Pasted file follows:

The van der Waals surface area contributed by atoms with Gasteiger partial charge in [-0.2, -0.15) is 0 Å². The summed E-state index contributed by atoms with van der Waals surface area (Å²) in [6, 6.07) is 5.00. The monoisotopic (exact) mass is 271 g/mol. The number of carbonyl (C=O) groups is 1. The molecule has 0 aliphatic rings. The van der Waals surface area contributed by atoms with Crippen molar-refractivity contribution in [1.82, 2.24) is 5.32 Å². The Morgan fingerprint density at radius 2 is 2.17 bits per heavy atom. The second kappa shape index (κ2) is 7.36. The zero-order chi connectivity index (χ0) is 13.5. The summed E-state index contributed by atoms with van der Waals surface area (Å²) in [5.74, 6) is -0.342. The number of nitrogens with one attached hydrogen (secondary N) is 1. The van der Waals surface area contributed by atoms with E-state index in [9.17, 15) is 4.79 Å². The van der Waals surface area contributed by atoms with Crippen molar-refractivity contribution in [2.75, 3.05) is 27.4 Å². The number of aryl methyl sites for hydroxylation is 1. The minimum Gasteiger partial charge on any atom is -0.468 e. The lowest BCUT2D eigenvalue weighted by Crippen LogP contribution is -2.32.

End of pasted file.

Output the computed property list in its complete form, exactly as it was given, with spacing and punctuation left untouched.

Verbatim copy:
The van der Waals surface area contributed by atoms with Gasteiger partial charge in [-0.2, -0.15) is 0 Å². The summed E-state index contributed by atoms with van der Waals surface area (Å²) in [6, 6.07) is 5.00. The monoisotopic (exact) mass is 271 g/mol. The number of carbonyl (C=O) groups is 1. The molecule has 0 aliphatic rings. The van der Waals surface area contributed by atoms with Crippen molar-refractivity contribution in [1.82, 2.24) is 5.32 Å². The Morgan fingerprint density at radius 2 is 2.17 bits per heavy atom. The second kappa shape index (κ2) is 7.36. The zero-order chi connectivity index (χ0) is 13.5. The summed E-state index contributed by atoms with van der Waals surface area (Å²) in [5.74, 6) is -0.342. The number of nitrogens with one attached hydrogen (secondary N) is 1. The van der Waals surface area contributed by atoms with E-state index in [9.17, 15) is 4.79 Å². The van der Waals surface area contributed by atoms with Crippen molar-refractivity contribution in [2.75, 3.05) is 27.4 Å². The number of aryl methyl sites for hydroxylation is 1. The minimum Gasteiger partial charge on any atom is -0.468 e. The lowest BCUT2D eigenvalue weighted by Crippen LogP contribution is -2.32.